By Pratch Rujivanarom
A REPORT on the health impacts has confirmed that people living near a gold mine in Phichit province have been exposed to higher than average levels of heavy metals.
The study found that many samples of blood and urine showed exposure to dangerous levels of arsenic and manganese, which posed a serious health threat.
However, the study did not conclusively identify a specific link to pollution from the Akara Resources’ Chatree gold mine that has operated in the area.
Wisa Supanpaiboon, a researcher at the Faculty of Medical Sciences at Naresuan University, conducted the study.
The Department of Disease Control (DDC) had already dispatched a medical team to monitor the health of the population, who are at risk of developing illnesses from heavy metal exposure.
Wisa said his report had been compiled by analysing information from previous health surveys done by several agencies. However, the research lacked a comparison to baseline data, because none had been collected prior to the mine opening.
Wisa said that the lack of baseline data was a big limitation in his research.
Nevertheless, he said the outcome showed that many people living near the Chatree gold mine had been exposed to arsenic and manganese for a long period of time. Health checks of some individuals also showed traces of exposure to cyanide.
It can be concluded that this was a major health risk for people and the issue needed to be addressed as soon as possible, Wisa said.
“The biggest issue from this finding is that children have been exposed to toxic substances as well,” he said, citing Dr Adisak Plitpolkarnpim, a paediatrician at Ramathibodi Hospital, who concluded that long exposure to high amounts of heavy metal led to a decrease in the learning abilities of children.
“We conclude that the communities around the gold mine have a vivid health threat from the pollution in their environment,” said Wisa.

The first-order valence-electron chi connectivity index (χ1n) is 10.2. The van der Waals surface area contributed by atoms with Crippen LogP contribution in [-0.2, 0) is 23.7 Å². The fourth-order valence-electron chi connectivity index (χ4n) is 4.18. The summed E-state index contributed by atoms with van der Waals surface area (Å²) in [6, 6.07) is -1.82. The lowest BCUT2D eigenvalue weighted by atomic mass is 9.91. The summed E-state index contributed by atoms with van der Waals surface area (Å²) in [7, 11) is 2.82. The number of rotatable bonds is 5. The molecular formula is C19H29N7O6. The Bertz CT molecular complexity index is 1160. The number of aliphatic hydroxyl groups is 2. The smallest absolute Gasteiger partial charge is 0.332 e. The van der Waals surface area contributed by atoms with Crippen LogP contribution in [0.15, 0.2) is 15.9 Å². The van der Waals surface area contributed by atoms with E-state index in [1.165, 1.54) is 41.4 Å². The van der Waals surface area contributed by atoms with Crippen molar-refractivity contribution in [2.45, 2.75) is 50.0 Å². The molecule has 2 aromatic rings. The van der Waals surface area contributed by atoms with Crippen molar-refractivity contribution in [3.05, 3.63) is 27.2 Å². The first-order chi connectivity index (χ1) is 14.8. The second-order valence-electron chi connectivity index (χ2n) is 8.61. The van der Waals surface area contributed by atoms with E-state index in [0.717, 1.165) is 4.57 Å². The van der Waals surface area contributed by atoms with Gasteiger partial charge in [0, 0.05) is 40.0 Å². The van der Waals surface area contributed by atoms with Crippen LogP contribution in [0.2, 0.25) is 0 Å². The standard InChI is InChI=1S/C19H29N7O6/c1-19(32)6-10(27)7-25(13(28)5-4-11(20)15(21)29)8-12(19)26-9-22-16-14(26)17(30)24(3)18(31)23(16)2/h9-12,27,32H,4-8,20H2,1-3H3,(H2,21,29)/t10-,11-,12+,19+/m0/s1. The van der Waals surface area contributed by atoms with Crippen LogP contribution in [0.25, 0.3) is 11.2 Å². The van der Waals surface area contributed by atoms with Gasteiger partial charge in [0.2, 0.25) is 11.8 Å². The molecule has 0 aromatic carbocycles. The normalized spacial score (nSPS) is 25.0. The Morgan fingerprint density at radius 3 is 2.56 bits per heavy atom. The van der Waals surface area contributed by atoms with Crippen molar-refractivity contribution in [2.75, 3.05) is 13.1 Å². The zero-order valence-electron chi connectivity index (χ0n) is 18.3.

Even though research could not pinpoint the pollution source, “the Public Health Ministry and relevant agencies must help people and eliminate the threat to the people’s health and wellbeing”, Wisa said.
The research is one of many studies about the role of gold mining operations in environmental and health problems. The government has ordered the Industry Ministry, Natural Resources and Environment Ministry, Public Health Ministry, and Science and Technology Ministry to study the impacts of gold mining operations on the environment and people’s health.
The agencies will draw on research results to examine problems associated with gold mines and suggest solutions for all stakeholders. Meanwhile, gold mine operations countrywide have been suspended since the beginning of the year.
According to previous reports, the research project was expected to cost Bt15.3 million and was sponsored by the Chatree gold mine’s Environmental Impact Assessment fund.
The findings have been forwarded to a committee set up to evaluate and address the impacts of gold mining on human and environmental health.
DDC director-general Dr Jedsada Chokdamrongsuk has said the department had dispatched a medical team to monitor people who had been diagnosed as having health risks from heavy metal exposure. There would be regular health checks on the population around the gold mine, Jedsada said.
“Even though the research contains a lot of limitations and lacks baseline information, we acknowledge that the health problems of people are real, and we are working to solve the problem,” Jedsada said. The Public Health Minister had also already been informed of the issue, he added.
In addition to Wisa’s study, Naresuan University researcher Tanapon Phenrat studied the possibility of heavy metal leakage from the mine’s tailing storage facilities.
Win Triwittayanurak, also from Naresuan University, studied air pollution from the gold mine while Wini Thongchub of the Pollution Control Department studied the characteristics and composition of particulate matter smaller than 2.5 microns emanating from the gold mine.